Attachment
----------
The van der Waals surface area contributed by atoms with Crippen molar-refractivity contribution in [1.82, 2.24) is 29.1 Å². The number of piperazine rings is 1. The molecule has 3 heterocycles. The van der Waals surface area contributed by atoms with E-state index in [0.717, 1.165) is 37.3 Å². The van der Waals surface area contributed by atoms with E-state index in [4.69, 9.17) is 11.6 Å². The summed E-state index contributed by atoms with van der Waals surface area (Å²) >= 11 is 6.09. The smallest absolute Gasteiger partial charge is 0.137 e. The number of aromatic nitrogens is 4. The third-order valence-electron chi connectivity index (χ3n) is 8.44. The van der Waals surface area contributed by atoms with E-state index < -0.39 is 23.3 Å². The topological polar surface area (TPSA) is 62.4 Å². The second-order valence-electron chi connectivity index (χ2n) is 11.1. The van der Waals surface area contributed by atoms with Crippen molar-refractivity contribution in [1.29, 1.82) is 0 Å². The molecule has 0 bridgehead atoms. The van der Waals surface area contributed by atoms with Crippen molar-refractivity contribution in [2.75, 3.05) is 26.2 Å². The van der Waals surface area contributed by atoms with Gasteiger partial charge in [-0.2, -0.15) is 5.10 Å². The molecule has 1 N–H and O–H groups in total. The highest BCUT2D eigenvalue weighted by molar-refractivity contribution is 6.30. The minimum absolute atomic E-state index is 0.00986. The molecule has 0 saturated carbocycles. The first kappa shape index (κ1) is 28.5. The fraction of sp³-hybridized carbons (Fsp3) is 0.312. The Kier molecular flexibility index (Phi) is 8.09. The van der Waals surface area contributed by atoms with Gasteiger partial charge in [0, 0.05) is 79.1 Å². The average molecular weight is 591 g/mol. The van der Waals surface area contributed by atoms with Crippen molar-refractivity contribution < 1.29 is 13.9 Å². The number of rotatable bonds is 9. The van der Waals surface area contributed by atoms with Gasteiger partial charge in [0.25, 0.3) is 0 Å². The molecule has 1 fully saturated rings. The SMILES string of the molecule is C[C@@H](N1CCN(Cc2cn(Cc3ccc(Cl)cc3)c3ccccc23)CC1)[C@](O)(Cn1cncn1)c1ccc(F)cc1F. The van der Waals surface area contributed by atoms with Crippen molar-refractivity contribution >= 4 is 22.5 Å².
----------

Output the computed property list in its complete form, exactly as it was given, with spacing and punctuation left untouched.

The van der Waals surface area contributed by atoms with Crippen molar-refractivity contribution in [1.82, 2.24) is 29.1 Å². The number of piperazine rings is 1. The molecule has 3 heterocycles. The van der Waals surface area contributed by atoms with E-state index in [0.717, 1.165) is 37.3 Å². The van der Waals surface area contributed by atoms with E-state index in [4.69, 9.17) is 11.6 Å². The summed E-state index contributed by atoms with van der Waals surface area (Å²) >= 11 is 6.09. The smallest absolute Gasteiger partial charge is 0.137 e. The number of aromatic nitrogens is 4. The third-order valence-electron chi connectivity index (χ3n) is 8.44. The van der Waals surface area contributed by atoms with E-state index < -0.39 is 23.3 Å². The topological polar surface area (TPSA) is 62.4 Å². The second-order valence-electron chi connectivity index (χ2n) is 11.1. The van der Waals surface area contributed by atoms with Crippen molar-refractivity contribution in [1.29, 1.82) is 0 Å². The molecule has 0 bridgehead atoms. The van der Waals surface area contributed by atoms with Crippen molar-refractivity contribution in [2.75, 3.05) is 26.2 Å². The van der Waals surface area contributed by atoms with Gasteiger partial charge in [-0.2, -0.15) is 5.10 Å². The molecule has 1 N–H and O–H groups in total. The highest BCUT2D eigenvalue weighted by molar-refractivity contribution is 6.30. The minimum absolute atomic E-state index is 0.00986. The molecule has 0 saturated carbocycles. The first kappa shape index (κ1) is 28.5. The fraction of sp³-hybridized carbons (Fsp3) is 0.312. The Kier molecular flexibility index (Phi) is 8.09. The van der Waals surface area contributed by atoms with Gasteiger partial charge in [0, 0.05) is 79.1 Å². The average molecular weight is 591 g/mol. The van der Waals surface area contributed by atoms with Crippen molar-refractivity contribution < 1.29 is 13.9 Å². The number of rotatable bonds is 9. The van der Waals surface area contributed by atoms with Gasteiger partial charge in [0.25, 0.3) is 0 Å². The molecule has 1 fully saturated rings. The SMILES string of the molecule is C[C@@H](N1CCN(Cc2cn(Cc3ccc(Cl)cc3)c3ccccc23)CC1)[C@](O)(Cn1cncn1)c1ccc(F)cc1F. The van der Waals surface area contributed by atoms with Crippen molar-refractivity contribution >= 4 is 22.5 Å².